In the beginning there were many very simple images of subject matter being used e.g. someone silting alone in an empty room with a window and the glimpse of an industrial landscape outside.
But, as more boundaries were crossed and the classical styles of representation seemed but a distant memory away, mixed media started to take form in many of the cubist’s paintings. The importance of connecting reality to their paintings opened up a completely different way in which to connect with art. And as a result this heavily influenced many other artists and their styles, today this style has made a huge impact within the art world and advertising and we see this on a day to day basis.
Cézanne’s later works and tribal African art greatly influenced Braque and Picasso. A lot of tribal art appeared to be very stiff but they had such iconic faces. They were misleadingly flat to look at head on but if you looked at them from the side they were both curved and angular. During the far more analytical period of cubism we see a change in how shape is exposed. We begin to find shapes within shapes of all different sizes, textures and colours.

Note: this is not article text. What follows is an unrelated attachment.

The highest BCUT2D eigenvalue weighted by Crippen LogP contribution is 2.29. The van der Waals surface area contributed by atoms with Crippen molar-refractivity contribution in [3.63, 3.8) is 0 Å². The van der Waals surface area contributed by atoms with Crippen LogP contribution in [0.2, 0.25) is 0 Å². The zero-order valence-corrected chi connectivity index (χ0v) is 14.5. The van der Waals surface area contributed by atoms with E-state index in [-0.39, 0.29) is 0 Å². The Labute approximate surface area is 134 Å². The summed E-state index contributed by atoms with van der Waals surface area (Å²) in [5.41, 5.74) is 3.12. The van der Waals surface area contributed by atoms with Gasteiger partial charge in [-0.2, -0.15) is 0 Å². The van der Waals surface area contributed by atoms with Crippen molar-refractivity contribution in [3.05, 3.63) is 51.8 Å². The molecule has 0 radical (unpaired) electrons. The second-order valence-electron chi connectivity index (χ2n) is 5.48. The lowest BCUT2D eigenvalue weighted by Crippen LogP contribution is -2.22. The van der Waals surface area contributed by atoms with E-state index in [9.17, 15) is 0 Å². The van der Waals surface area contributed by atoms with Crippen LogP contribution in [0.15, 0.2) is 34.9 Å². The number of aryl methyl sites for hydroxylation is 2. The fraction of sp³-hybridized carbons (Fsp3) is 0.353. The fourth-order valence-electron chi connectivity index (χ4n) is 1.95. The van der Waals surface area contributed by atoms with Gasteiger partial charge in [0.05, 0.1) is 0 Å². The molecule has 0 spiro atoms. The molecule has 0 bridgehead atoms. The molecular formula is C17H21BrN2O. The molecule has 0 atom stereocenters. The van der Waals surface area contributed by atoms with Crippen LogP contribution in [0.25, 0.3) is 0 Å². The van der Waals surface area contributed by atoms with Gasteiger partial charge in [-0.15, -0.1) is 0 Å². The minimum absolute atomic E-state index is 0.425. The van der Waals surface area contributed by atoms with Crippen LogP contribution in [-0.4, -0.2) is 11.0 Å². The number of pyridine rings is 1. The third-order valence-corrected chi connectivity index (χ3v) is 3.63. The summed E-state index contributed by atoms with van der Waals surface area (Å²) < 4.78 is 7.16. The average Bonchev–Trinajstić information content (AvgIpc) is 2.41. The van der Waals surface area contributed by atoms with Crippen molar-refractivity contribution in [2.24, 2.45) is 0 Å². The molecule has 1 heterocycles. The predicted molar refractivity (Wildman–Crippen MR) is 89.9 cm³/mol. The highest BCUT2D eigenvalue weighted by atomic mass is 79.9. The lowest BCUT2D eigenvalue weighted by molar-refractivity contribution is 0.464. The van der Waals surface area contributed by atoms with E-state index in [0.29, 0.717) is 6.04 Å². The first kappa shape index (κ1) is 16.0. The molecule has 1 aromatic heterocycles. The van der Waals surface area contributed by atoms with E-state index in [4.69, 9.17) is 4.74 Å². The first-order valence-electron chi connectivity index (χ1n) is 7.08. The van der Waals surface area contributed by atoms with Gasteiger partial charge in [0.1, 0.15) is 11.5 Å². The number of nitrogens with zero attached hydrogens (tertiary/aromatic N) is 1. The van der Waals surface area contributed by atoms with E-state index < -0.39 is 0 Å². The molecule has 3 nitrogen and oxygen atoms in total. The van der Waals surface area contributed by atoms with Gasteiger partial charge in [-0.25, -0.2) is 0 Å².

Take Picasso’s “Les Demoiselles d’Avignon” 1907 (MoMa) generally referred to as the first Cubist picture. This sarcastic representation of the female nude depicts a group of nudes in various poses. Some of the sharp disjointed angular faces look like tribal masks; this gives the nudes a feeling of masculinity rather than conventionally looking feminine. This reinvention of the nude is created without ordinary perspective but the picture does not look flat. On the contrary the angles, curves, lines and the sparing use of flesh tones thought the painting still allow you to see through all the shapes and into the picture itself. The several alternate angles on top of one another do confuse the eye somewhat. Picasso termed this as “an indulgence of colour”, using but a small range of colours, and only slight tonal shifts.